The report also relies on weather forecasts compiled by the nonprofit group Climate Central, which looked at 133 U.S. cities to determine how many of their workers will experience deadly levels of heat in the coming years. Public Citizen matched Climate Central’s data against Census employment statistics to estimate how severely workers will be impacted by climate change. These cities experienced an average of 20 dangerous heat days in 2000 (the National Weather Service classifies anything above 104 degrees as dangerous). By 2050, that average will increase to 58 days.

Public Citizen generated a “worker-days metric” by multiplying the amount of workers in a given occupation by the amount of dangerous heat days that the respective cities are predicted to experience. For example, if a city has 1,000 construction workers and is predicted to experience three dangerous heat days, then that city would end up with 3,000 dangerous worker-days. In 2000, agriculture workers in these 133 cities experienced 3.4 million worker-days in dangerous heat. Using Public Citizen’s metric, that number would go up to 12.8 million by 2030 and 15.3 by 2050.

The numbers are even more extreme for construction workers. In 2000, construction workers in these cities experienced 35.3 million worker-days in extreme heat. That number is set to reach 76.4 in 2030 and 95.1 million in 2050. While these numbers might seem staggering, they’re actually only conservative estimates, as they are based on 2016 population numbers and the amount of workers in these cities will likely increase.

In addition to the petition, California Rep. Judy Chu (D) announced last week on a Public Citizen press call that she will introduce a piece of related legislation soon. California is just one of three states that already has local protective heat standards, which were established in 2005 after Chu pushed them as a state assemblywoman. That fight was initiated by the United Farm Workers after a woman named Asuncion Valdivia died from heat exposure during the summer of 2004. Valdivia died after picking grapes for 10 hours in weather that was over 100 degrees. “Workers, including farmworkers who endure difficult labor and long hours to put food on our tables, are vulnerable to dangerous working conditions,” said Chu during the press event.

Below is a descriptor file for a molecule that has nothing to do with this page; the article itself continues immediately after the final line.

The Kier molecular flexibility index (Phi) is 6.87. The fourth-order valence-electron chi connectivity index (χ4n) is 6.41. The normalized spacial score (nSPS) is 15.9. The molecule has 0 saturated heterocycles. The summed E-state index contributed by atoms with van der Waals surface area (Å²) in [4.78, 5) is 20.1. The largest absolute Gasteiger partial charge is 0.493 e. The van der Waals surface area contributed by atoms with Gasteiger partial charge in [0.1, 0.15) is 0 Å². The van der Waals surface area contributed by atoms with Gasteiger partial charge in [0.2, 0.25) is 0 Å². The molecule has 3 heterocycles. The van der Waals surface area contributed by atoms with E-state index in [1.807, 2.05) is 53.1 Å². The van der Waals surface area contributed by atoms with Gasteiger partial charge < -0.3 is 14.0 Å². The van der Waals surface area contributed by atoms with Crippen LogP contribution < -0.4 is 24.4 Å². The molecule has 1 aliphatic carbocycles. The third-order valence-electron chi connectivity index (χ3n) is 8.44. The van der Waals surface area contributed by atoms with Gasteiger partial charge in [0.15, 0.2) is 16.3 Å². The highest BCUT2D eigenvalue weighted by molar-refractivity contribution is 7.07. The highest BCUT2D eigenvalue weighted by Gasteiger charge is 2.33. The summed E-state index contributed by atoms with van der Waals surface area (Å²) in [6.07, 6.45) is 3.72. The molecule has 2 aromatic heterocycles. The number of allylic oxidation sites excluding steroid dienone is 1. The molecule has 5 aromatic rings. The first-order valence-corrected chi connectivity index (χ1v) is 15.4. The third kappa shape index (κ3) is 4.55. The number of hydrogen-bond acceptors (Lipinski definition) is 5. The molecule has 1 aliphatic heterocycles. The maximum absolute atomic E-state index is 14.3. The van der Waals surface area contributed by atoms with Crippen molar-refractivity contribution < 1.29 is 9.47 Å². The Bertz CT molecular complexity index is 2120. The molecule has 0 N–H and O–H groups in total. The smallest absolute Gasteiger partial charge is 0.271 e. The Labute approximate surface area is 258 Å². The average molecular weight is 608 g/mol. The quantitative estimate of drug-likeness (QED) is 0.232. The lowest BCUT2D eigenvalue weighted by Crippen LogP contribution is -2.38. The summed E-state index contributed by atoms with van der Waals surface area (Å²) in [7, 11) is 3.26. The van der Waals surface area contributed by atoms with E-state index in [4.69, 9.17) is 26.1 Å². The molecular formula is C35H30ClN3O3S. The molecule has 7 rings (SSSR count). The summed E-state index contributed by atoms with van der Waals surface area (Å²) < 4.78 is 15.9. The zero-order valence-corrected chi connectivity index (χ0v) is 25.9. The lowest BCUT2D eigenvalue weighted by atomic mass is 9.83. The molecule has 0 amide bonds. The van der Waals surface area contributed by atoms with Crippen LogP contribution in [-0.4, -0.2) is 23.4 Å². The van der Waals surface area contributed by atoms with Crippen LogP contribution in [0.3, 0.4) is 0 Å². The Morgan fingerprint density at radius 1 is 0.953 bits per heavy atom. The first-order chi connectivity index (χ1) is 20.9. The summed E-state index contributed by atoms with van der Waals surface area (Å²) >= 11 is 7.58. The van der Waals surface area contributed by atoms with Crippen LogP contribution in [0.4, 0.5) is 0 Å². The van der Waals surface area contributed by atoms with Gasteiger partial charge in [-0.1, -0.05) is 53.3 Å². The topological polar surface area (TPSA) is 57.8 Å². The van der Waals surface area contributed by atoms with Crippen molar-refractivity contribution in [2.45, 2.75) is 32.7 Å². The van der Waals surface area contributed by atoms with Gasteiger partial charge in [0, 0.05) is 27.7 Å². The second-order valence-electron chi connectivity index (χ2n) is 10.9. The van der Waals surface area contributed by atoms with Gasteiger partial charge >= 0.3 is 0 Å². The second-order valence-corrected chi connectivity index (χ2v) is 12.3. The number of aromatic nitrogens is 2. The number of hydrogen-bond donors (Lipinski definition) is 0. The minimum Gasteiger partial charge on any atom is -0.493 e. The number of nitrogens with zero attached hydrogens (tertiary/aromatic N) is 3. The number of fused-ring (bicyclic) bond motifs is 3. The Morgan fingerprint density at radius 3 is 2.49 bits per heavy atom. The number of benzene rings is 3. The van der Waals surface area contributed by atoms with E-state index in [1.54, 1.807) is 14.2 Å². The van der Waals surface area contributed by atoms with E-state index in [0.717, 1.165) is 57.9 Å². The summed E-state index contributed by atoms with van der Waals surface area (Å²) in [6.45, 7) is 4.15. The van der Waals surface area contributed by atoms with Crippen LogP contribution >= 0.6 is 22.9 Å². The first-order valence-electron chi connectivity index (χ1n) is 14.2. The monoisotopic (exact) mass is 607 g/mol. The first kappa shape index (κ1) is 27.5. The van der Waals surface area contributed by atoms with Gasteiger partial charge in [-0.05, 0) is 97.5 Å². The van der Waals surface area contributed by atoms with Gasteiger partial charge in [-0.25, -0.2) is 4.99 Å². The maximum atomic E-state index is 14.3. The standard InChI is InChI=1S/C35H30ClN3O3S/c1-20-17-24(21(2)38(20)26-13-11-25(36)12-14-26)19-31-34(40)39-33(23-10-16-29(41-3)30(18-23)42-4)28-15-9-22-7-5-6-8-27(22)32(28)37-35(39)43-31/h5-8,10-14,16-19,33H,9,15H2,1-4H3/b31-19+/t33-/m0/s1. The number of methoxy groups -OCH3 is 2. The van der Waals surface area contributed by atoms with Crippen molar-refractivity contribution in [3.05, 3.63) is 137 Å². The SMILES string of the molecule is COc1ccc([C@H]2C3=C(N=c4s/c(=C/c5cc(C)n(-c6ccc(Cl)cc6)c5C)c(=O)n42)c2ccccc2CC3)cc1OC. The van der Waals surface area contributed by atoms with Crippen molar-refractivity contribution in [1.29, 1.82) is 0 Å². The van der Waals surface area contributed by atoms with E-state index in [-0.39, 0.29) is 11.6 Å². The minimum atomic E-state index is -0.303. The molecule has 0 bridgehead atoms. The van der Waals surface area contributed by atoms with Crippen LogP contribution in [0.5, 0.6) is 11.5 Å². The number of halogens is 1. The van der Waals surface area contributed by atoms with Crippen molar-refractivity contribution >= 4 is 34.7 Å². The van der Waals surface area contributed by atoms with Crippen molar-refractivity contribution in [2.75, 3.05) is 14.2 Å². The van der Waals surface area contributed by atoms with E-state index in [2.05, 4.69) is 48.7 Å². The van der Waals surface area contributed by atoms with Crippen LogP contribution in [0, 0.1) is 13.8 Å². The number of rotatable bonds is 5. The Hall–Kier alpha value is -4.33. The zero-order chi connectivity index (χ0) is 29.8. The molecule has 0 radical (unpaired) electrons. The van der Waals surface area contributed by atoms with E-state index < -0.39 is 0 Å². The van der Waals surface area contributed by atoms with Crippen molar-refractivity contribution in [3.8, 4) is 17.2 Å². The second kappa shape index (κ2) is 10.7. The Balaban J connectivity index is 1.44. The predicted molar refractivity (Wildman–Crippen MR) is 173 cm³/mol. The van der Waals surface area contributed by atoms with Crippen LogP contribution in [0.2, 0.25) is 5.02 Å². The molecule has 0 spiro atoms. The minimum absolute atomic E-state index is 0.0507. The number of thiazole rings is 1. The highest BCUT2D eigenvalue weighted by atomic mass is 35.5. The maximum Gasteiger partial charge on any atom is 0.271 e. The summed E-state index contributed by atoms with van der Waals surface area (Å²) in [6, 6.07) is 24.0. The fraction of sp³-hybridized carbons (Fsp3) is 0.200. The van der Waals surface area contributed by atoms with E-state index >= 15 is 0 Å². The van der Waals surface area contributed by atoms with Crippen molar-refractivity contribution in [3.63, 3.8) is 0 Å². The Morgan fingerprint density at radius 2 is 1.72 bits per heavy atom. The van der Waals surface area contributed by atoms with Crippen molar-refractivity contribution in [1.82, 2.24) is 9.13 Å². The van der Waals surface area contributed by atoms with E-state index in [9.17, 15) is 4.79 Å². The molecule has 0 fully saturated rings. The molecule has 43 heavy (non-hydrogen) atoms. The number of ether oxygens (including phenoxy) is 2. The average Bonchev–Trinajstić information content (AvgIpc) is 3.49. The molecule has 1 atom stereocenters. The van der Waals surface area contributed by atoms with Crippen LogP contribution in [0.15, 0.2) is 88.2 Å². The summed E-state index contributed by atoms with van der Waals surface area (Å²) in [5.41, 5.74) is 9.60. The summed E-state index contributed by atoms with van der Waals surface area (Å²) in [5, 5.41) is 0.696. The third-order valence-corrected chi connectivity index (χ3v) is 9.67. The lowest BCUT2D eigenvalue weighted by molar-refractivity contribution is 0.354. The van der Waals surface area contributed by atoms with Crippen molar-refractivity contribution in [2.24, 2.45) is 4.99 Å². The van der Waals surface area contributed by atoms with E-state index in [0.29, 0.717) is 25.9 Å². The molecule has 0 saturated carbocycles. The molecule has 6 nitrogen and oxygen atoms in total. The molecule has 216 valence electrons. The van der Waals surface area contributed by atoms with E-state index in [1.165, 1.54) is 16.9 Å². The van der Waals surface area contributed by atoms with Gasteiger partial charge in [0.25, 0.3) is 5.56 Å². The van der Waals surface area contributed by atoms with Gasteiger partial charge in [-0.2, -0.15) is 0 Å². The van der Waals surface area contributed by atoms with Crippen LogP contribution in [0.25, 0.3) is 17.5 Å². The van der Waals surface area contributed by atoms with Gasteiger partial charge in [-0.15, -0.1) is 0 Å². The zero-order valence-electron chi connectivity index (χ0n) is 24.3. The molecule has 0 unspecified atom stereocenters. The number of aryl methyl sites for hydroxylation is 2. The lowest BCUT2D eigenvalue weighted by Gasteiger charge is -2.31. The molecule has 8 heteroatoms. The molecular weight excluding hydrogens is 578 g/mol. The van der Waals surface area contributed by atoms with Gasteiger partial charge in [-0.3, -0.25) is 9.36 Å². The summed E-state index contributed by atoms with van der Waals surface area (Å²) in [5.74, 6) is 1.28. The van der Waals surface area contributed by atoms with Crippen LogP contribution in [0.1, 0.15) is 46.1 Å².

A study published in Nature Climate Change last year finds that the frequency of deadly heat waves is likely to increase, warning: “An increasing threat to human life from excess heat now seems almost inevitable, but will be greatly aggravated if greenhouse gases are not considerably reduced.” Despite this danger, the Trump administration pulled the United States out of the Paris climate agreement last year. “I consider climate change to be not one of our big problems,” he said on the campaign trail in 2015. The administration has also drastically cut back on OSHA workplace inspections, easing regulations and workplace deaths rise.

Michael Arria covers labor and social movements. Follow him on Twitter: @michaelarria